Hmmm..I couldn’t just steal a slice – I needed to do this in a somewhat civilized manner, as in errr…
“I’m doing a report on pumpkin pie, and I’ve never tasted one. I wish I could buy a slice, but I don’t have enough money.” I said to one sweet-faced PTA mom. A report on pumpkin pie? What was I thinking??
I immediately wished I could take it back, mentally punching myself in the mouth.
Then lo and behold – a miracle. The PTA Mom winked at me and slyly slid a slice my way, ignoring the my ridiculous lie. I thanked her profusely..maybe a little too much, but no time for regrets, I needed to finally dig into years of wonder.
One bite and I was in heaven. I knew we were meant to be. From that day forward, even though pumpkin pie was still met with grimaces come Thanksgiving, my parents were nice enough to buy me one each and every last Thursday in November. Of course, I had to endure the “Yuck, how can you eat that?” barbs and jokes, but it was well worth every bite.
To this day, my family still hates pumpkin pie or anything pumpkin in general. To quote my father – from a very recent conversation we had about Thanksgiving and pumpkin pie this year;
“I just hate the smell of raw pumpkins.” He said with a look of disinterest.
“Have you ever tried it cooked?” I asked, in hope it would spark some new revelation in his pumpkin hating psyche..
“NO, and I don’t want to, so don’t try to push pumpkin pie on me, my stance hasn’t and never will change.” He replied. Conversation over.
So much for that.
Oh, wow..all these years, and no pumpkin gene has kicked in – no glorious moment of discovery in finding out that something he ate contained pumpkn, and it was good!
Does that mean I’m not bringing one to Thanksgiving dinner? A big HECK no. For years, coconut custard pie was the ‘pumpkin pie’ at our Thanksgiving dessert table, and I do love me a nice slice of coconut custard pie, but once adulthood set in, no one could stop me from placing a gorgeous, homemade pumpkin pie right beside it. Someone always found a way to push it to the side, the dark corner of the gymnasium during the HS dance – a total dessert outcast – shunned, blackballed, a scarlet P on its shiny surface. I was the friend who stood by it, the one who would never leave it to stand alone. In other words, I slid it back into the rotation every time I passed the dessert table, IN FRONT of the coconut custard pie. Ha!
Once I learned to bake pies, I tried many variations of pumpkin pie, from pumpkin cheese pie, to pumpkin pie with pecan streusel, to a recipe an ex BF’s Mom gave me where the cream cheese layer was beneath the pumpkin filling. I LOVED that idea, and the pie itself, so that was my go to for many Thanksgivings to come.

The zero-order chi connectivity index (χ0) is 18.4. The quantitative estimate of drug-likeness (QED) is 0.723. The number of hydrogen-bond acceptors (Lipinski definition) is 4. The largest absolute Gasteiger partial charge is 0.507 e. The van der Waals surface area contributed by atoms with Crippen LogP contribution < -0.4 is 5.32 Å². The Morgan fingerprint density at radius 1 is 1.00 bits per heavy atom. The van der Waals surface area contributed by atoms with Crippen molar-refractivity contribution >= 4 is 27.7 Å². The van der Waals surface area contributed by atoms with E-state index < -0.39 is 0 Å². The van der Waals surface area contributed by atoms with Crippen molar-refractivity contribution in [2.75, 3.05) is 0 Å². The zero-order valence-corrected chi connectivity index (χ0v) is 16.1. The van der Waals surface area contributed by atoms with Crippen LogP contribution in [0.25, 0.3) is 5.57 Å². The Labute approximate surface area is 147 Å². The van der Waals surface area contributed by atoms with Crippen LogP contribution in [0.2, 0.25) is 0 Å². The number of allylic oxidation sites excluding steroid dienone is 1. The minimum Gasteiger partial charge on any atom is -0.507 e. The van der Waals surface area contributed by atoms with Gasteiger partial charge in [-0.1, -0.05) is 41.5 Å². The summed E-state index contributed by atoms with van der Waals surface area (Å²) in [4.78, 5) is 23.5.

Present day – as in today..well, last night. I decided I needed to get at least one Thanksgiving pie favorite of mine up on this blog. At first it was going to be the old pumpkin ‘cheese layer’ pie, but then I had this hankering for pecan pie too, and couldn’t decide which direction I wanted to take. Then it hit me…why not combine all three, as in turning the pecan streusel from one pumpkin pie recipe into a more pecan pie like topping? Into the lab I went, three days of testing.
It worked – two ways, crunchy or gooey. Three pies in one. No choosing, no juggling a slice of cheesecake, pecan pie and pumpkin pie on one plate, trying not to look silly as you take bites of each at once.
I almost added caramel apples to the cheesecake layer to make it a Pumpkin Apple Cheesecake Pecan Pie, but decided that was overkill. What do you think?
The cheesecake layer is your standard formula for swirling into brownies, filling cupcakes or muffins , marbling into cake batters and sweet breads etc, prior to baking. It’s a formula that I’ve had memorized for years, and it always works. No specific place where it comes from – it’s all over the net. 1 bar of cream cheese cheesecake creator – do you exist?
UPDATE– Some readers have used store-bought 9-inch deep dish pie crusts in the foil pans and have experienced an overflow of the pumpkin layer. If you want to use one of them to make thing easier, or just use a 9-inch deep dish pie pan, cut the pumpkin layer ingredients by half and continue as directed, but start checking it at 50 minutes.
Chill time for pie - at least 6 hours, but preferably 12 hours
Pie crust adapted from Tish Boyle
- 2½ cups all-purpose flour, chilled
- 1 tablespoon granulated sugar
- 1 teaspoon salt
- 12 tablespoons unsalted butter, cut into ½ inch chunks and frozen
- ¼ cup lard or vegetable shortening, frozen
- 6 to 8 tablespoons ice-cold water ( I remove 1 tablespoon ice water and replace that tablespoon with 1 tablespoon apple cider vinegar in all pie crust recipes – it tenderizes the crust)
- 8 oz cream cheese, softened
- ¼ cup sugar
- 1 teaspoon pure vanilla extract
- 1 egg
- 1¼ cups unsweetened fresh or canned pumpkin puree (If using canned, strain in a cheesecloth or paper towel lined fine mesh sieve, covered, for several hours to overnight, in the fridge)
- ½ cup + 2 tablespoons heavy cream (you can use evaporated milk, if you prefer)
- ¼ cup firmly packed brown sugar
- ¼ cup granulated sugar
- 1 tablespoon all-purpose flour
- 1 teaspoon vanilla extract
- ½ teaspoon salt
- ¾ teaspoon ground cinnamon
- ¼ teaspoon ground ginger
- ¼ teaspoon ground nutmeg
- ¼ teaspoon ground allspice
- 1 egg, lightly beaten
- 1½ cups mix of whole and coarsely chopped pecans
- ¼ cup granulated sugar
- ⅓ cup firmly packed dark brown sugar
- ⅔ cup light or dark corn syrup